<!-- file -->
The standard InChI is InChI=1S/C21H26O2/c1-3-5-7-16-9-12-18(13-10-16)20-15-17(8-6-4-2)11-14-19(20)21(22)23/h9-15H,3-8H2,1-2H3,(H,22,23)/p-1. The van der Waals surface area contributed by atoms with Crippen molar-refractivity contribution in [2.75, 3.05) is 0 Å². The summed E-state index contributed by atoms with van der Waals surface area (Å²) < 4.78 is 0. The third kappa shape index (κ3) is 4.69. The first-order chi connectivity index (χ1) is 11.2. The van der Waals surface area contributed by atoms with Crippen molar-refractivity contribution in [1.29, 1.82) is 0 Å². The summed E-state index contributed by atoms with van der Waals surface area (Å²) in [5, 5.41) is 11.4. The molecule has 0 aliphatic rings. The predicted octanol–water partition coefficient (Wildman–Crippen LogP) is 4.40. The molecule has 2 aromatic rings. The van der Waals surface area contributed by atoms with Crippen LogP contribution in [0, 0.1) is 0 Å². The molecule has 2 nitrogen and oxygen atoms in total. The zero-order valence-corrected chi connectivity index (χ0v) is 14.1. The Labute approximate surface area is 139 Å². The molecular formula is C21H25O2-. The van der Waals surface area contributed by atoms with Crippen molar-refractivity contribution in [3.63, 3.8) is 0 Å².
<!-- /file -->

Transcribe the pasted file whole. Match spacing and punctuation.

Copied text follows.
The standard InChI is InChI=1S/C21H26O2/c1-3-5-7-16-9-12-18(13-10-16)20-15-17(8-6-4-2)11-14-19(20)21(22)23/h9-15H,3-8H2,1-2H3,(H,22,23)/p-1. The van der Waals surface area contributed by atoms with Crippen molar-refractivity contribution in [2.75, 3.05) is 0 Å². The summed E-state index contributed by atoms with van der Waals surface area (Å²) < 4.78 is 0. The third kappa shape index (κ3) is 4.69. The first-order chi connectivity index (χ1) is 11.2. The van der Waals surface area contributed by atoms with Crippen molar-refractivity contribution in [1.29, 1.82) is 0 Å². The summed E-state index contributed by atoms with van der Waals surface area (Å²) in [5, 5.41) is 11.4. The molecule has 0 aliphatic rings. The predicted octanol–water partition coefficient (Wildman–Crippen LogP) is 4.40. The molecule has 2 aromatic rings. The van der Waals surface area contributed by atoms with Crippen LogP contribution in [0, 0.1) is 0 Å². The molecule has 2 nitrogen and oxygen atoms in total. The zero-order valence-corrected chi connectivity index (χ0v) is 14.1. The Labute approximate surface area is 139 Å². The molecular formula is C21H25O2-. The van der Waals surface area contributed by atoms with Crippen molar-refractivity contribution in [3.63, 3.8) is 0 Å².